Someone watching somebody sleep.

Without Music” by Marie Howe

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Let Us Give Thanks

Kudos to my friend, Docey Lewis, for sending me this poem. I plan to read it at our Thanksgiving table. It is doubly appropriate since I will be celebrating with a gentleman farmer.


Let us give thanks for a bounty of people

For children who are our second planting

and though they grow like weeds

and the wind too soon blows them away,

May they forgive us our cultivation

and remember fondly where their roots are.

Let us give thanks:

For generous friends, with hearts as big as hubbards

and smiles as bright as their blossoms;

For feisty friends as tart as apples;

For continuous friends, who, like scallions and cucumbers,

keep reminding us we’ve had them;

For crotchety friends, as sour as rhubarb

and as indestructible;

For handsome friends, who are as gorgeous as eggplants

and as elegant as a row of corn,

and the others, as plain as potatoes and so good for you;

For funny friends, who are as silly as Brussels sprouts

and as amusing as Jerusalem artichokes,

and serious friends, as complex as cauliflowers

and as intricate as onions;

For friends as unpretentious as cabbages,

as subtle as summer squash,

as persistent as parsley,

as delightful as dill,

as endless as zucchini,

and who, like parsnips,

can be counted on to see you throughout the winter;

For old friends,

nodding like sunflowers in the evening-time

and young friends coming on as fast as radishes;

For loving friends, who wind around us like tendrils

and hold us, despite our blights, wilts, and witherings;

And finally, for those friends now gone,

like gardens past that have been harvested,

but who fed us in their times

that we might have life thereafter;

For all these we give thanks.

            — Max Coots

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Theater Dread: The Talk Back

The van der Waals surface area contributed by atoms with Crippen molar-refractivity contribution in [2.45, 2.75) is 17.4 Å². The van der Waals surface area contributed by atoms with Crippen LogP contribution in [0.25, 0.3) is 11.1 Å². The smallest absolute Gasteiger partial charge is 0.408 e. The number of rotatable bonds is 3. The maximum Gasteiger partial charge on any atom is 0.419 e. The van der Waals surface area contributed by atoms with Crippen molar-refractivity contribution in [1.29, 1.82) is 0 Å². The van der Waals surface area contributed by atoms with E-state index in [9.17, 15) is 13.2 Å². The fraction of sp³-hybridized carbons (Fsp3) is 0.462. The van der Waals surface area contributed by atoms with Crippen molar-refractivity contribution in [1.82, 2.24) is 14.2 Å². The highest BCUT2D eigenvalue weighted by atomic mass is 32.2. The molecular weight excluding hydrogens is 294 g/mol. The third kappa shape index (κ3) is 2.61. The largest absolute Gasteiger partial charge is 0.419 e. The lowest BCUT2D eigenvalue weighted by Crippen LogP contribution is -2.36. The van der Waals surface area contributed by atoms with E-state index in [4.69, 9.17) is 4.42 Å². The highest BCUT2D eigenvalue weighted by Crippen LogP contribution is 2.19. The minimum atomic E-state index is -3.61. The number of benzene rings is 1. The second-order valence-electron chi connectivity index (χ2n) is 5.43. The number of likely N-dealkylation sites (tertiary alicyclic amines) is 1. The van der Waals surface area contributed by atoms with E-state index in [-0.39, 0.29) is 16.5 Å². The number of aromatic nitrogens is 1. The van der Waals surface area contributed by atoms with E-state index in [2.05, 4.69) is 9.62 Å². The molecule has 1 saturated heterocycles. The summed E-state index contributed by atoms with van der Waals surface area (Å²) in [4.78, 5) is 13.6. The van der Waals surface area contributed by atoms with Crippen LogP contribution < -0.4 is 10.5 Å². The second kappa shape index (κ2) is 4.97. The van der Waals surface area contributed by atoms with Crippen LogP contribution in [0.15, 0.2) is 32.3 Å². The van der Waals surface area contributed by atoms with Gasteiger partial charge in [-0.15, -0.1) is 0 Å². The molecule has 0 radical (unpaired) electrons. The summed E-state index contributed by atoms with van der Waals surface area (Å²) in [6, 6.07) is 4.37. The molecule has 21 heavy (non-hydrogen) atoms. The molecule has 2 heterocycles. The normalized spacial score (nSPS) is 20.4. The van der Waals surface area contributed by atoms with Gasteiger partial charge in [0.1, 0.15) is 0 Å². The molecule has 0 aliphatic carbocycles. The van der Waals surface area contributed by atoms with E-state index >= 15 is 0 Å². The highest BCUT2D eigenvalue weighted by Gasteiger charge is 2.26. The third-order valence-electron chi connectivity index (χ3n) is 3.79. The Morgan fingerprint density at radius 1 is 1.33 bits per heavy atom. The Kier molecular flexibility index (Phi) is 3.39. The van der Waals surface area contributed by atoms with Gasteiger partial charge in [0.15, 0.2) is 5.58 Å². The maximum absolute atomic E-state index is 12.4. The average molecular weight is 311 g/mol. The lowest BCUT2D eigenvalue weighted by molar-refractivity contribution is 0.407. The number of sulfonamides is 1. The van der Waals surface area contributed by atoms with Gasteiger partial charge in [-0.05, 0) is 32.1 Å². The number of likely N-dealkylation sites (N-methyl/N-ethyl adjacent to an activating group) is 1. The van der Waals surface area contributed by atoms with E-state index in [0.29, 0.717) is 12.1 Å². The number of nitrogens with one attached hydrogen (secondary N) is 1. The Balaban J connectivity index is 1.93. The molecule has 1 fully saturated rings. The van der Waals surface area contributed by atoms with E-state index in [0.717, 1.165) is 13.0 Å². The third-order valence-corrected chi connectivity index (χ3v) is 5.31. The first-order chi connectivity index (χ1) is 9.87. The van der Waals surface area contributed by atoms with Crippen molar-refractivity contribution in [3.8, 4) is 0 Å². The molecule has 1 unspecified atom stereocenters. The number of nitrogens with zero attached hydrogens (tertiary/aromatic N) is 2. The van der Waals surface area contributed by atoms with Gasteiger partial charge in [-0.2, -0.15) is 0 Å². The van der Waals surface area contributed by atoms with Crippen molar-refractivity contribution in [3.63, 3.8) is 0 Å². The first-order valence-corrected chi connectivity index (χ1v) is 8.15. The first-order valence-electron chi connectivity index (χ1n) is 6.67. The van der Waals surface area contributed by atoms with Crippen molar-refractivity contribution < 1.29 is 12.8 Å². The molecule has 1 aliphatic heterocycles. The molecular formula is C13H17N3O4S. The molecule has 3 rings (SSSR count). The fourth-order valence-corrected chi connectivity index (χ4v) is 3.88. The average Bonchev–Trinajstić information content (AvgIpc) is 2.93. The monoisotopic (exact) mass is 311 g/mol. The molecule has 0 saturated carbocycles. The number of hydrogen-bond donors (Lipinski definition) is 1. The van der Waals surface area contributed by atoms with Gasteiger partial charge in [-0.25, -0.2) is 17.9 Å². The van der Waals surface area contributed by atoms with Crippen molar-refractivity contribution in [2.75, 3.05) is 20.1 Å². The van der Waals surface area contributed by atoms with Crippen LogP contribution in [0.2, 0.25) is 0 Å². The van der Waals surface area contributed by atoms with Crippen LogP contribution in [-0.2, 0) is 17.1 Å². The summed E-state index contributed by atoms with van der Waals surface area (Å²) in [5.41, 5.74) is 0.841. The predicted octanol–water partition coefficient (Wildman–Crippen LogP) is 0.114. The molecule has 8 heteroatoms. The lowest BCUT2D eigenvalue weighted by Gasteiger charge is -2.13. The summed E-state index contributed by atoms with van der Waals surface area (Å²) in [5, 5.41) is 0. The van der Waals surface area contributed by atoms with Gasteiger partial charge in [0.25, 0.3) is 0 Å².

The other night, I got stuck. Fourth row center at a performance of Ian Ruskin’s one-person show, To Begin the World Over Again: The Life of Thomas Paine.

I was excited to see this show, presented by the Associates of the Boston Public Library. I have been a huge Thomas Paine fan ever since the fourth grade, when I read a juvenile biography of the man who used the pen, rather than the sword, to achieve independence. For over fifty years, whenever asked who my hero was, the answer has always been: Thomas Paine. I’ve written about him in this blog (Common Sense and On January 6: The Wisdom of Thomas Paine). A few years ago I felt an even closer connection to my hero when I discovered Edward G. Gray’s book, Tom Paine’s Iron Bridge: Building a United States. The guy was not only a persuasive writer, he was also an enlightened architect/engineer!

The play was excellent history, if not exactly compelling theater. Mr. Ruskin moved between three set pieces, representing England, the United States, and France: the three place Thomas Paine lived through his long and chaotic life. As an Enlightenment idealist with little formal education and no interest or ability to make a buck, Thomas Paine enjoyed universal fame, huge sales (for which he abandoned copyright according to his principles), scandal, and imprisonment. He was feted for bringing the intellectual underpinnings of the America Revolution to the average man in the colonies, and later doing the same for the peasant in the French Revolution. Yet, in each case, he was later denounced by the government that took hold, as well as the one that was overthrown. He died penniless and unknown. To this day, the location of his remains is a mystery.

After a satisfying 75 minutes of history brought to life, Mr. Ruskin stood aside while the lights dimmed. Then stood forward as they came back up, and asked for questions.

I looked about, trapped. As much as I love theater, I detest Q&A’s, and talkbacks are even worse. The way I see it, Mr. Ruskin researched his subject, wrote the play, and performed it admirably. He had 75 minutes to tell us what he wanted to say, in the manner he chose. What can possibly be improved upon by following his stirring close with the mutterings of audience members who either missed points because they weren’t paying attention; or worse, introduce queries spouted wide of the mark.